WILLCOX — Willcox Theater and Arts, Inc. is planning to host their Willcox Arts, Music and Movies Fest this weekend.

Starting at 4 p.m. on Saturday, June 5, downtown Willcox will open up for “booths (from local businesses), food and activities (for the kids including face painting and Lego building).”

According to the Marketing manager for WTA and one of the event organizers for this years WAMM Fest, Wesley Schofield, “the fire department, border patrol, and police departments bring some of their cool vehicles to show off, spray water around, and some years they’ve even brought a bouncy castle.”

“WTA offers its own art activities with chalk art in the street and this year we’re doing tie-dye shirts and bandanas,” he added.

The festival will then officially kick off its entertainment for the day with “improve performances by Creative Youth Productions and Encore Dance Academy performances” starting at 4:15 p.m. Those performances will end at 5:30 when Phoenix-based World Music fusion band Traveler is set to perform.

The Herald/Review recently interviewed Traveler’s frontman Scott Jeffers on his band’s formation and their experience during the pandemic.

“It was a concept of putting together a project that would reflect all the ethic histories of the places I travel,” Jeffers said. “I would travel to distant lands. Greece or Egypt or whatever. Then I would write music while I was there.”

He said he’s “influenced by the musicians I hear. Even by the landscape, whatever (I was) inspired by. Then (I) would bring it back (and) put it together with a group and then perform it out from there. Record and go (promote) it. That was kind of the concept from the beginning and then it took shape and it grew,” Jeffers said.

Jeffers next expanded on the discussion of his musical influences by pinpointing the areas that he travels to the most.

“Mostly I travel to places where my musical interests (are located). I have an interest in Greek music, Turkish music, and a lot of Middle Eastern music,” he said.

“I think every culture has its unique flavor, but certain ones that have that thing that touches me the deepest, those would be the ones that I’m interested in,” Jeffers said.

Jeffers also feels that his family ancestry on both sides has also influenced his musical interests to a degree.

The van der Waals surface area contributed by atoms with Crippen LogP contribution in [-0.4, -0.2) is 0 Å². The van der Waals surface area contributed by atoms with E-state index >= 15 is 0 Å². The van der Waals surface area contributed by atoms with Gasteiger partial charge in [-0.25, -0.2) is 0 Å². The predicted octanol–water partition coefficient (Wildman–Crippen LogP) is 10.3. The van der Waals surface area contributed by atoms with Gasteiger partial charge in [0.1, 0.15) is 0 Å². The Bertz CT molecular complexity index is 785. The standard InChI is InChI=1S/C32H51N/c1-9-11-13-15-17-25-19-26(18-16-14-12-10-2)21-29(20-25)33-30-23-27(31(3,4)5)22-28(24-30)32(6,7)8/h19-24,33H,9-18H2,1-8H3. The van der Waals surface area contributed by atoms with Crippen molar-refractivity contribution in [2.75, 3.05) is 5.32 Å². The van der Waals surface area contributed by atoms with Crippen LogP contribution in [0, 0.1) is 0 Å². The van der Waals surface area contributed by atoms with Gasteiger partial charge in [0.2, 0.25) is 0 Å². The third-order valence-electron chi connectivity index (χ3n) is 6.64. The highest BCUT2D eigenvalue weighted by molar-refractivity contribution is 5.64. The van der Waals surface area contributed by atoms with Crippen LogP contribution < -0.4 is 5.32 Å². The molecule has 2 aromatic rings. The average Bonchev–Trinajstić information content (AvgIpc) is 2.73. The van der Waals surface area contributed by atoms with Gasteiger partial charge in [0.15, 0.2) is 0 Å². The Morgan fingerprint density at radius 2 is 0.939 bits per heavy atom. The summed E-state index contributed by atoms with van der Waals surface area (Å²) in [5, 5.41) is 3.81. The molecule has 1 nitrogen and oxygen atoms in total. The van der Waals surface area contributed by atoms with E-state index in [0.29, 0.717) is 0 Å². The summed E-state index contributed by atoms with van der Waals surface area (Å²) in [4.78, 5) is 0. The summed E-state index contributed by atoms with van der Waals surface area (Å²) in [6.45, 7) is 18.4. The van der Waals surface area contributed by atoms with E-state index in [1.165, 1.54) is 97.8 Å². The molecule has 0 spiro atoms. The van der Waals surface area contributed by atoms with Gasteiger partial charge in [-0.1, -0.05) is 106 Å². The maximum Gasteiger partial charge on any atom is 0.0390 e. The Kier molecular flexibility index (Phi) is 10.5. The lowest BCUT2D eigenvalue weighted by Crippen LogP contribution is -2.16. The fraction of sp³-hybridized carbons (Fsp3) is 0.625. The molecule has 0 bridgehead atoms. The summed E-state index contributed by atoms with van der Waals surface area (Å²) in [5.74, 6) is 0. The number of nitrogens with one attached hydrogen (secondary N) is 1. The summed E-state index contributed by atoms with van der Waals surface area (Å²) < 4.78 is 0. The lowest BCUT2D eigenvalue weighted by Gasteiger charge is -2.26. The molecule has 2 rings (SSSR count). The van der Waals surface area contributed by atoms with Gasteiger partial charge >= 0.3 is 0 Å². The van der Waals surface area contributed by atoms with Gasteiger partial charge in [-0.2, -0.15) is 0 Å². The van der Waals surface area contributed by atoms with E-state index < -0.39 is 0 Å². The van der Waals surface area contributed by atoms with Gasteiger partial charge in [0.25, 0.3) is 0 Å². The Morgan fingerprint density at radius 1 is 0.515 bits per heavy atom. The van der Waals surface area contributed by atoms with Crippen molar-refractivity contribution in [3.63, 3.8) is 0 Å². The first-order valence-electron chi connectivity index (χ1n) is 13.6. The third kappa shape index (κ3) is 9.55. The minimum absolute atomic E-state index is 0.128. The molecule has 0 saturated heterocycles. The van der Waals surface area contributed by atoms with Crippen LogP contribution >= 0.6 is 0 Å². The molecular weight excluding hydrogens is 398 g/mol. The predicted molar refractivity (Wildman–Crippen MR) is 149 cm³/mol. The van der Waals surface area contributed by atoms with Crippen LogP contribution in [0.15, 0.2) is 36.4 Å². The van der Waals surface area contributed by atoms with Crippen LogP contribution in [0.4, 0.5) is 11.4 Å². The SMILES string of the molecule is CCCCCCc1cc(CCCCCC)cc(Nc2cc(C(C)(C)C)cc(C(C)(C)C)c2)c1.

“I believe it is partly the ancestry, because my mom is Lebanese and my dad’s Sweedish and Scottish. Of a mix. So I was exposed to it very young. As my musical studies got deeper I found myself looking for something more out of the box than what popular American music has to offer,” Jeffers said.

Jeffers feels like his band has been able to keep busy in the recording studio, even with a live sound, despite the pandemic and he also spoke to how the COVID-19 pandemic has inspired one of their newest songs.

“We get these offers to do these outdoors events that are safe, so we’ve been doing those. There was a time when it was worse. It’s starting to open up a bit,” he said.

“Even nightclubs are starting to give us offers. It’s definitely the hardest thing ever in a musician’s career (the COVID-19 pandemic). I think for every musician. On a good side, a lot of musicians, even us, we spent the time recording music and writing songs.”

“So we have this whole new part of our catalog that didn’t exist before. Which is pretty exciting,” Jeffers said.

Jeffers last spoke to his thoughts on playing in the “little town of Willcox,” for the very first time.

“We’re giving them so many different cultures. It should be a really fun show for everybody that lives there. The one thing with a Traveler show, it’s kind of like going on a trip, Europe and the Mediterranean,” he said.

“The Middle East and then down into Africa. It’s like a whole journey,” Jeffers said.

Gary Clement saw the band perform up in Scottsdale last year and invited them to come play out in Willcox.

The festival will end with a movie screening on a “huge” screen in Railroad Park, where attendees are welcome to bring their own lawn chairs and blankets.